Seeing Mulcair’s left credentials coming under fire, Trudeau promised he would run deficits for the first several years of a Liberal government to build badly needed infrastructure. The NDP, in contrast, said they’d immediately balance the budget.

But the Liberals’ shift to the left simply can’t be taken seriously — “campaign left and govern right” has been their tactic for years. And spending pledges notwithstanding, Trudeau still defends the austerity the Liberals carried out in the 1990s.

As for the NDP, they’re promising no sharp tax increases, more spending (new social programs, reversing healthcare spending cuts, boosting income security for seniors), and a balanced budget. The party says they will raise corporate taxes slightly, retain the current tax rate for the wealthy, and decrease small business taxation. While a budget surplus is good news for Mulcair almost as much it is for Harper, something has to give — especially if the economy remains sluggish. Any serious effort to tackle climate change or substantially expand the welfare state will require far more revenue.

There is certainly an anti-austerity mood to be captured. The Liberals are cynically trying to do so, while the NDP brain trust is looking to play it safe and not scare capital. Despite the NDP’s considerable aping of the New Labour project, many Canadians still view them as the party that looks out for working people. Indeed, the NDP leads the youth vote for precisely this reason.

And there are things to like in the NDP’s platform: $15 per day child care would be a huge victory. While the promised $15 dollar minimum wage in federally regulated industries would have a limited scope, it would bolster Fight for 15 movements at the provincial level. The party’s support for proportional representation in the House of Commons would change the way elections are contested in Canada and could give new progressive forces a voice. The repeal of draconian trade union legislation would be a boon. And the party calls for positive measures for First Nations and the elderly — and on housing and environmental issues — that while not enough, would constitute progress in some way.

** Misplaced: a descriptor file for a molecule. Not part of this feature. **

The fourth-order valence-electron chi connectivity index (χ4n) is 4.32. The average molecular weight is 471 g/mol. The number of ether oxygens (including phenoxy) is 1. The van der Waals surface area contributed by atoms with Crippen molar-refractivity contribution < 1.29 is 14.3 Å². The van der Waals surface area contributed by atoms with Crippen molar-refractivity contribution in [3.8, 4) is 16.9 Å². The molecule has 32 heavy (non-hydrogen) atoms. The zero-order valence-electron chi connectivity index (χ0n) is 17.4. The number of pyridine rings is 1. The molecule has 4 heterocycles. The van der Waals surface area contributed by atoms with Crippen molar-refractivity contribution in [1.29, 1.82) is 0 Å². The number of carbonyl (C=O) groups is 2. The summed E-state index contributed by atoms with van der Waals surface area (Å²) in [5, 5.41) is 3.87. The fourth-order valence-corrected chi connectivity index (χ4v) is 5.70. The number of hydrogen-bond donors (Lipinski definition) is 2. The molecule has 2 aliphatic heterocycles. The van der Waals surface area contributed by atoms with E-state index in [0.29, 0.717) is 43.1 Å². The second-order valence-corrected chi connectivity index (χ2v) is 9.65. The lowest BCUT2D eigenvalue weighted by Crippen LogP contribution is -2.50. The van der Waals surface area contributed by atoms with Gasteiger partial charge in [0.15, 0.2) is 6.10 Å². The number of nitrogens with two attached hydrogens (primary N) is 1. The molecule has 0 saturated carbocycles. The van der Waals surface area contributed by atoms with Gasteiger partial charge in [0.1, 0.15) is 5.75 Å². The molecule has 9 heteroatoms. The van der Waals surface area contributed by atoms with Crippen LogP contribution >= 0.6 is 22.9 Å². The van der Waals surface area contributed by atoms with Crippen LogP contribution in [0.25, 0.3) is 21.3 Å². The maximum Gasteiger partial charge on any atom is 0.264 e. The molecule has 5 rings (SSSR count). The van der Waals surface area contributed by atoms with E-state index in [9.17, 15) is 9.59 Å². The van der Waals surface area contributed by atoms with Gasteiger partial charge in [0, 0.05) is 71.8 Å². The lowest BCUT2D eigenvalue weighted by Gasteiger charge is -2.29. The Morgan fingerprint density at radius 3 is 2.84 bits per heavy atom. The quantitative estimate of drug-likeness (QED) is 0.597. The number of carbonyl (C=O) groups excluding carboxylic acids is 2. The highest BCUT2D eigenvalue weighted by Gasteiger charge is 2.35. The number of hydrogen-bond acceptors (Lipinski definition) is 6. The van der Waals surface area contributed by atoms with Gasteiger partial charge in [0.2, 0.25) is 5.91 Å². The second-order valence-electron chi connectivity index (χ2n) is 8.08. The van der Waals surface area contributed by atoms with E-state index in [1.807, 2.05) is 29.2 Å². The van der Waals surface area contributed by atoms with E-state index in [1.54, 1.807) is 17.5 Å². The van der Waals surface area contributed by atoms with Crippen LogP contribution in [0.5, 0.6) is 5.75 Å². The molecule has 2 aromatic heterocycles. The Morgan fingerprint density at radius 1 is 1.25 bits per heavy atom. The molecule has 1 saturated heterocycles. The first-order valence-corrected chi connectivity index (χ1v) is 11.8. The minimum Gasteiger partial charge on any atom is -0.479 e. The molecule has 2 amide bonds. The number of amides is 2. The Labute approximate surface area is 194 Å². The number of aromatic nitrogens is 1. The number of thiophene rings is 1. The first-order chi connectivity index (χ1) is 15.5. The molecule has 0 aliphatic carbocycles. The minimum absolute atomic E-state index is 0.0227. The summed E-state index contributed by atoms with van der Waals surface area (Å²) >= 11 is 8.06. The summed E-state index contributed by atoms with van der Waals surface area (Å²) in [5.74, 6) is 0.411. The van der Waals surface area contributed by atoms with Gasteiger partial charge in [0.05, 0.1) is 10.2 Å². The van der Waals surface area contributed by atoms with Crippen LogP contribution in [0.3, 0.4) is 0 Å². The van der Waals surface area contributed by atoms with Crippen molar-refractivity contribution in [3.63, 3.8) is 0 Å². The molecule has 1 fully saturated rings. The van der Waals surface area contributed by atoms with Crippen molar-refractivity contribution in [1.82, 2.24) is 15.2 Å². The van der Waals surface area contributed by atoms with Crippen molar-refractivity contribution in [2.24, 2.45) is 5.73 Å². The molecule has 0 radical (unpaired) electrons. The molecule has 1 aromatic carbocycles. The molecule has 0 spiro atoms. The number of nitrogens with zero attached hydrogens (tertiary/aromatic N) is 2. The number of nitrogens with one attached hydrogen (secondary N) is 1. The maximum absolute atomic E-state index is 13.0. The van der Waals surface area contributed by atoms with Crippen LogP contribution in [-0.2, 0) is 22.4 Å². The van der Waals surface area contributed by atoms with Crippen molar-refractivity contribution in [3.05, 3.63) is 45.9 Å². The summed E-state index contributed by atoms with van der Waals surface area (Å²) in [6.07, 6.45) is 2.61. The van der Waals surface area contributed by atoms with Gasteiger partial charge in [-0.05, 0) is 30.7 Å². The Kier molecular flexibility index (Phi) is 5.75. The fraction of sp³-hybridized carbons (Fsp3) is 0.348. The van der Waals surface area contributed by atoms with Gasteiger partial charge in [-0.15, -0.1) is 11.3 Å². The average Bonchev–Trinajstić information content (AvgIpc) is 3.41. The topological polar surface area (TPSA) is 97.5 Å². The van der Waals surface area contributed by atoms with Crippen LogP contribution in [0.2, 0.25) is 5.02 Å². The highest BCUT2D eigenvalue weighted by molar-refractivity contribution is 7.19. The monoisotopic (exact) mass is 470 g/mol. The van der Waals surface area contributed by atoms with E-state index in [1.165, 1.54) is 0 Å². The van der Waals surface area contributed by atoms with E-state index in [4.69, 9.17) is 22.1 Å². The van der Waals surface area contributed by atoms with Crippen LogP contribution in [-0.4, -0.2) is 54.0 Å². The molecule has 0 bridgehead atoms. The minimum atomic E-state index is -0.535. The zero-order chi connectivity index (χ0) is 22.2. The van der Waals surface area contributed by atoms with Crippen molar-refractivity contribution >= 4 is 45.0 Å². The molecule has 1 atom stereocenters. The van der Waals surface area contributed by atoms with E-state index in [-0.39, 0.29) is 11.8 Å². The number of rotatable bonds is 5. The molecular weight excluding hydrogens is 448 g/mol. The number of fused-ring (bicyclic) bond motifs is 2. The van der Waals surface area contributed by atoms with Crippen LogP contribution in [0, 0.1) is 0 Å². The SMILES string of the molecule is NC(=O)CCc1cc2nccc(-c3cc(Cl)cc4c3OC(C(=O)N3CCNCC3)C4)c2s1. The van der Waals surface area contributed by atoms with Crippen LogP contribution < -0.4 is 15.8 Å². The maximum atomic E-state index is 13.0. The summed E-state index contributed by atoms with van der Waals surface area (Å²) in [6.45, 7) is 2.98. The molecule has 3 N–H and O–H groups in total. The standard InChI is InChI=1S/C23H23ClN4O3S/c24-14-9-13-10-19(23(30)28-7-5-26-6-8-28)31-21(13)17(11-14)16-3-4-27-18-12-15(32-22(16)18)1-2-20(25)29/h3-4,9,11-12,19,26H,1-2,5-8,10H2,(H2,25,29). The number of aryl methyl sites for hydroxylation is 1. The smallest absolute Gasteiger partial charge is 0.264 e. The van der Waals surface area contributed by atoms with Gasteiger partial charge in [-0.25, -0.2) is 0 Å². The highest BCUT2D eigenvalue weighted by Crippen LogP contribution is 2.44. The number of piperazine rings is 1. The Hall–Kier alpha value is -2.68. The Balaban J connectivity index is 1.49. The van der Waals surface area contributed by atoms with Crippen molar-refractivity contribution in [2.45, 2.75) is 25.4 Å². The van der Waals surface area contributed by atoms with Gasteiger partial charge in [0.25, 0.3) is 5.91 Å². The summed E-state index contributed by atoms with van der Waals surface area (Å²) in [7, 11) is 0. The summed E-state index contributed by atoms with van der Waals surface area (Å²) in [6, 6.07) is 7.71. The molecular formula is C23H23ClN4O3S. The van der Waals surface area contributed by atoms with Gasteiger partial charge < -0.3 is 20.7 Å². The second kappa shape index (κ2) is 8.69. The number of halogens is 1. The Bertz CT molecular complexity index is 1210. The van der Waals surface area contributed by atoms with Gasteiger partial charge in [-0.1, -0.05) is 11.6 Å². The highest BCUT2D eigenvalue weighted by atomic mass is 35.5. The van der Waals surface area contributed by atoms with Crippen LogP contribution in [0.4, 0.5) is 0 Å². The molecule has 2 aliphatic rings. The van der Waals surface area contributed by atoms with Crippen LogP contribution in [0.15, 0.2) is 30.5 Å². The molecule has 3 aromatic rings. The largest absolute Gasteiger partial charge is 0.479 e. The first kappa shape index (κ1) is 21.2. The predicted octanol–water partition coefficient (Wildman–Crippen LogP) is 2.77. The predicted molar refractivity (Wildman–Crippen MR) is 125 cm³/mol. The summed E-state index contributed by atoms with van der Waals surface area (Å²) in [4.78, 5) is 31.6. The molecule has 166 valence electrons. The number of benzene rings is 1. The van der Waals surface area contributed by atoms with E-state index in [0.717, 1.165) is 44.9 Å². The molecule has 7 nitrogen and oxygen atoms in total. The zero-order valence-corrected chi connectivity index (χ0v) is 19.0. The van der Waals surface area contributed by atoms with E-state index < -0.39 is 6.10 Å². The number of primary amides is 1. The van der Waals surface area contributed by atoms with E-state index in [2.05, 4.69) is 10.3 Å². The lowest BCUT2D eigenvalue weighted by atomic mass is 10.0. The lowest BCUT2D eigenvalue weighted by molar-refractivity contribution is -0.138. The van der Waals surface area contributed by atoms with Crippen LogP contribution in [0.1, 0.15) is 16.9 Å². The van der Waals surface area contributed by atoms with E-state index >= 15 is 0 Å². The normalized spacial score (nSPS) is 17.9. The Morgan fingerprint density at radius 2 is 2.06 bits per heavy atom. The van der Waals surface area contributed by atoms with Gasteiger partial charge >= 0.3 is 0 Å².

Any predictions of a dramatic shift leftwards would be premature, however. The élan of a Jeremy Corbyn or a Bernie Sanders has not made it to Canada. After all, the NDP has never been in government at the federal level, and Canada has weathered the Great Recession relatively well. But the contradictions of the Canadian economy — which is now marked by sluggish growth, low resource prices, high household debt, surging house prices, and precarious work — can’t be avoided forever.

The Eleventh Hour

Not that there haven’t been attempts to shift the conversation this election cycle. This fall, amid a campaign that was beginning to appear lethargic, the Conservatives brought on the right-wing Australian political strategist Lynton Crosby. The campaign quickly took on an ugly, Islamophobic tone.

Over the last several years, the Conservatives and xenophobic politicians in Quebec have turned the niqab into a wedge issue. The Conservatives are now vowing that no one will be able to wear a niqab while taking the citizenship oath. A federal court has already said such an action would be unconstitutional. And the number of women donning a head scarf at these ceremonies is vanishingly small: since 2011, there have only been two.

Earlier this year, the Harper government took another odious action: they passed a law allowing the government to strip convicted terrorists of their citizenship. The Conservatives initially presented the measure as intended to remove citizenship from foreign-born terrorists. Though that is repugnant enough, the government has now upped the stakes and announced they will be revoking the citizenship of the Montreal-born Saad Gaya, who is serving an eighteen-year prison sentence for taking part in a bombing plot in Toronto.

To their credit, the Liberals and the NDP have opposed the Conservative policy on both policies. However, there is no question Harper managed to claw his way back into first place thanks to this fearmongering. These are emotive issues that also expose the Canadian left’s inability to effectively combat Islamophobia.

With the Liberals now on top in the polls, and the NDP down to third, the NDP has again jolted left. This is typified by the NDP’s announcement that it will not be bound by a TPP agreement that may be signed over the course of the campaign — a welcome departure from Mulcair’s earlier embrace of the TPP. With just a couple days to go, it is unclear if this can rally the NDP’s base, which might have already found talk of balanced budgets and small business tax cuts too demoralizing. Despite the NDP’s drop in the polls, the situation is still quite fluid with, large numbers of voters wanting change.

The Harper years have seen a surge in popular mobilization, and there is no indication that an NDP or even a Liberal victory would change this dynamic. In fact, there have been calls throughout the campaign for radical action beyond conventional partisan politics.

Two days before Canadians go to the polls, the overwhelming consensus among progressive forces in the country is the necessity of dumping Harper. The debate about what to do next can begin the morning after.